Stigmatization was found in Ogilvie and Daniluk’s (1995) sample as a very characteristic problem. This is certainly due to the special construction of their abuse. Two taboos are combined together in this form of abuse. The first of these taboos is the mother as protector. This notion is almost as old as mankind is and is supported by a wide range of animal behavior we are aware of. Thus, whenever a mother violates this assumption, we react with deep emotions. In mother-daughter incest, another taboo makes it virtually impossible to talk freely about this form of abuse. Homosexuality among women, although in politically correct views it is acknowledged as freedom of the individual, is not regarded positively among certain groups of people. Together the occurrence leads to major problems for victims. They feel out of the ordinary. In days, when child sexual abuse is painful reality, mother-daughter incest seems to threaten our last firmly held beliefs. Thus, to be not believed leaves the victims with a feeling of unworthiness. The sense of betrayal victims feel, derives mainly from the break of trust. While the abuse by males often elicit rage in the victims against their mothers for not protecting them, this rage hardly ever occurs in victims of mothers (Ogilvie, & Daniluk, 1995). One of the girls in the case study wished to die, instead of living through the incestuous events.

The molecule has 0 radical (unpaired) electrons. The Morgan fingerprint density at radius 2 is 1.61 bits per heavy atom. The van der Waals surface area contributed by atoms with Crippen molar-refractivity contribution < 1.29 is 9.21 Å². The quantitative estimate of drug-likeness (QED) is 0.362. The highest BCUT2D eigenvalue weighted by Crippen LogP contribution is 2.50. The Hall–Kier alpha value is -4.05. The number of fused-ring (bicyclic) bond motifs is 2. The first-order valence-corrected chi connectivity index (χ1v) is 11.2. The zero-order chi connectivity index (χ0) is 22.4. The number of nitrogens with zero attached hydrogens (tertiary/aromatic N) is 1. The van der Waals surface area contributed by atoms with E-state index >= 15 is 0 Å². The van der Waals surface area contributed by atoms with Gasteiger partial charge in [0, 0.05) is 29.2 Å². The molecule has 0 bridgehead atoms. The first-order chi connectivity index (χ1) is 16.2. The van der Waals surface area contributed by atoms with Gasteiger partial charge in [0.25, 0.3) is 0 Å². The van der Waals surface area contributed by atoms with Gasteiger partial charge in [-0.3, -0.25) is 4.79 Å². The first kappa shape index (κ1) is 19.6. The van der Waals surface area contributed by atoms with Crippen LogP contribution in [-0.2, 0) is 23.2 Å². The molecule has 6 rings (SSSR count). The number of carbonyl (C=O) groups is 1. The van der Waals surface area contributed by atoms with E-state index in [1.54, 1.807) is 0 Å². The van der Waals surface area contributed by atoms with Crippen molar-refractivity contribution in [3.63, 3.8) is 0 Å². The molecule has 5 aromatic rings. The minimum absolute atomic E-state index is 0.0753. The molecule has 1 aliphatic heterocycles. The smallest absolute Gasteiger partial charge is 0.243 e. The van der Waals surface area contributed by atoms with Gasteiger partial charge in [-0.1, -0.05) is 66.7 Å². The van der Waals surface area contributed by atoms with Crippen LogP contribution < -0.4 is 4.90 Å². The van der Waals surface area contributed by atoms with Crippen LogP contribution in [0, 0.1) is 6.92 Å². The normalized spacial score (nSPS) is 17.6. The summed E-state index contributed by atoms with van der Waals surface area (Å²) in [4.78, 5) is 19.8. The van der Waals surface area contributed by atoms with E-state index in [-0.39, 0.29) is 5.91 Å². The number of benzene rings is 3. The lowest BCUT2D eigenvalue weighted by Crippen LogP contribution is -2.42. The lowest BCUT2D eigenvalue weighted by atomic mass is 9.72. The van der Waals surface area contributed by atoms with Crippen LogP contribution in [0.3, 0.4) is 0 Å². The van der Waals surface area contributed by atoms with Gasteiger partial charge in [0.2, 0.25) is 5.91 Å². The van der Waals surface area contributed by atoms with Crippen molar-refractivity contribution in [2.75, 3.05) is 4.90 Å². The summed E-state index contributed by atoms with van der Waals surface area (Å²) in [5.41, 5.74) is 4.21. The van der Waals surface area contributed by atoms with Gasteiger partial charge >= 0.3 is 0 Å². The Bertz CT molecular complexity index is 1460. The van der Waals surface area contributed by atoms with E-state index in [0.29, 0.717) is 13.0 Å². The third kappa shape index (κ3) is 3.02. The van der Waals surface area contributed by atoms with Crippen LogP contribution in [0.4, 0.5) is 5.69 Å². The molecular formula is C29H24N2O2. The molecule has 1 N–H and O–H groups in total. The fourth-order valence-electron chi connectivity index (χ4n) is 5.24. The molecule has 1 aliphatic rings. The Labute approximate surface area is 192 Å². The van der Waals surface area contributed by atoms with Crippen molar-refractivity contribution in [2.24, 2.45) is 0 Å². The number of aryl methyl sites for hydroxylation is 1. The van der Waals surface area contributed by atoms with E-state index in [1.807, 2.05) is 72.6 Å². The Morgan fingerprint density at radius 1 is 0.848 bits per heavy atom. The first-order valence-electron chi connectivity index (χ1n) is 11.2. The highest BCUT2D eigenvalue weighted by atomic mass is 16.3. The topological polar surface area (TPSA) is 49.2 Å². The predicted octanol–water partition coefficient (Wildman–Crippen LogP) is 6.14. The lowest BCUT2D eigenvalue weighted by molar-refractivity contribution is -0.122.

Self-blame is combined with the self-doubt raised through the lack of confidence victims receive from others. The wish that all the abuse did not really happen comes too easily and the hope to repress all the memories is very powerful. Along with that notion, the belief to be unlovable, flawed, deserving, and unworthy characterize the emotional situation of these children. The identification and differentiation from their mothers pose another problem for them. Abused and betrayed, these women often break contact with the abuser and thus never have the opportunity to face the abuser with the allegations of their deeds. To be as different from their mothers as possible is another common desire for these women, and often related to the fear to become abusive to their own children. The abused – abuser cycle is vivid in the minds of these victims and the threat to let their children experience, what they had to experience, handicaps their family life in their adult years.